- Surface outlets: designed to handle peak discharge for a 10-year frequency, 24-hr duration storm event. Examples include grassed waterways (most common), existing road ditches and borders.
- Underground outlets (UGO): consists of an aboveground inlet, underground conduit, and a temporary water storage pool. UGOs discharge the terrace design storm to stable surface outlets like open-channels, road culverts or grade-control structures.
Erosion can be a problem at the outfall of an underground outlet unless it is stable. Outlets from terraces may provide a direct conduit to receiving waters unless filter areas are established. Intakes from underground outlets can be easily damaged during farming operations and, therefore, they should be brightly colored.
Cost of Implementing the Practice
The cost of constructing terrace systems includes earth work for the embankment structures and the construction of adequate outlets (grassed waterway or UGO) and establishing vegetation on the respective terrace slopes on grassed backslope or narrow base terraces. Terraces require high initial capital investments, with costs ranging from $100 to $250 per acre depending on the type of terrace system. Potential losses in production because of construction and some reduction in crop acres may also result from terrace and waterway placement.
Operation and Maintenance
Terraces have a minimum expected life of 10 years. The operation and maintenance plan should include inspection and repair of the terraces and outlets, maintenance of terrace height and vegetation, and the removal of accumulated sediment. Where vegetation is specified, complete seasonal mowing, control of trees and brush, and reseeding and fertilization may be necessary. It may be necessary to repair damages from burrowing animals. Inspections of the terrace system should be performed periodically and after major storm events.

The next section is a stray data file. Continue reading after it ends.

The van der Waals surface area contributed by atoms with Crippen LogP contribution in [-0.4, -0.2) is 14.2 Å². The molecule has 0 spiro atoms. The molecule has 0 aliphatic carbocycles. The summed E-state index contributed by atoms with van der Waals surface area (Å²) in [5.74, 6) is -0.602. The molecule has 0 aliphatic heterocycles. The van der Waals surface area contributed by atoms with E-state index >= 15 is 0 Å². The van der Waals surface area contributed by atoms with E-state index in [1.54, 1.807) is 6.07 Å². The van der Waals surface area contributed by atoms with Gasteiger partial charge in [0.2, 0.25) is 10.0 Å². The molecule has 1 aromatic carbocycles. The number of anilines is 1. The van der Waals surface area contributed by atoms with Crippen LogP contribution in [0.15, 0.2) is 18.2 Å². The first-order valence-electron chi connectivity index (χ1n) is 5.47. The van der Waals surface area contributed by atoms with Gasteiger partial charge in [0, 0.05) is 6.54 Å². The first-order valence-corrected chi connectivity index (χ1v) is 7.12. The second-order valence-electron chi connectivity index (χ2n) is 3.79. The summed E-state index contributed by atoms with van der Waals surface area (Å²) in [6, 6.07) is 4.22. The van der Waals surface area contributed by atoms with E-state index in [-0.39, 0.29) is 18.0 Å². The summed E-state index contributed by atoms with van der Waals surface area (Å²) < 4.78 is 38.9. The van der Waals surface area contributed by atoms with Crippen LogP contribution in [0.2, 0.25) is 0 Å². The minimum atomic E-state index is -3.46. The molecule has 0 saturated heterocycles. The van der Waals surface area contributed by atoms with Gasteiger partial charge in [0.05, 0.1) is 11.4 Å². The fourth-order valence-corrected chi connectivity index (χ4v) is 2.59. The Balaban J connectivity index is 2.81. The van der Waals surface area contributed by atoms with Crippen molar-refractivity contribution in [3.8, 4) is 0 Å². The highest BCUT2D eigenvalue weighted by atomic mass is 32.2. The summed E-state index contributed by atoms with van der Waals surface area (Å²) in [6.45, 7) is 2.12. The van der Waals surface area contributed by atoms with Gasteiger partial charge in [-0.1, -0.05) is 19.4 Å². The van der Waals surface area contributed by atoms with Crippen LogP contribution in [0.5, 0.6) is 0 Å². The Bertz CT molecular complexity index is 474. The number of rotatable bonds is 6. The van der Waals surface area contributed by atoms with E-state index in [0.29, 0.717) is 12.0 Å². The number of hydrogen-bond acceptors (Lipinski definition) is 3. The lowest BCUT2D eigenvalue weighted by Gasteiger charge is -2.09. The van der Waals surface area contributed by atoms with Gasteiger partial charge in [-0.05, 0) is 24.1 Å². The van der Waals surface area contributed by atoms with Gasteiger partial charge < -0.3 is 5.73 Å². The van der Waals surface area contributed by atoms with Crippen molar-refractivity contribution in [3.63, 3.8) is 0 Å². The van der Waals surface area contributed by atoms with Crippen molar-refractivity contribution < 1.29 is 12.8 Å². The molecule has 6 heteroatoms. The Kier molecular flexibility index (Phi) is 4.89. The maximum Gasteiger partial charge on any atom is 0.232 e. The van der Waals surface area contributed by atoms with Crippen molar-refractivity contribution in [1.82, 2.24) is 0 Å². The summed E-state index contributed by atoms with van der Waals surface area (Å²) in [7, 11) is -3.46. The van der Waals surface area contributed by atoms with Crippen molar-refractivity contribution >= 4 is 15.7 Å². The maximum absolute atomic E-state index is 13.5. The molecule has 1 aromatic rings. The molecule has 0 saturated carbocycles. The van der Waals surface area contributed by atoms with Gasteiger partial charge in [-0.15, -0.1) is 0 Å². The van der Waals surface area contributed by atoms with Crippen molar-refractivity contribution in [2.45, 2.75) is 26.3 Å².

Tillage should be avoided in close proximity to intakes. Farming operations can create ridges that block drainage of the terrace channel. Sediment within the terrace channel should be removed to maintain required water holding capacity. Sections of the terrace that have eroded or have excessive settlement should be repaired. It may be necessary to extend intake pipes to prevent burial.
Al-Kaisi, M., & Hanna, H. M. (2001). Install and maintain terraces for conservation.
McLoud, P. R. (2011). NRCS Terrace Design Tool. ASABE.
Schottman, R. W., & White, J. (2023), Choosing Terrace Systems. University of Missouri Extension.
USDA-NCRS (2001). Terraces: Iowa Job Sheet.
USDA-NRCS (Feb 2021). 210-National Engineering Handbook, Part 650, Chapter 8, Terraces, Washington, D.C.
USDA-NRCS (2023). NRCS Conservation Practice Standard – Terrace Code 600. Washington, D.C.
For Further Information
Contact your local soil and water conservation district, USDA-NRCS or Cooperative Extension Service office. To find your local USDA Service Center, visit https://www.nrcs.usda.gov/contact/find-a-service-center. Funds for cost share may be available for terrace construction from NRCS or local conservation districts.
Editing and Design
NC State University
University of Tennessee
Wacha, K. and J. Gilley. 2023. Terraces. SERA17 Phosphorus Conservation Practices Fact Sheets. https://sera17.wordpress.ncsu.edu/terraces/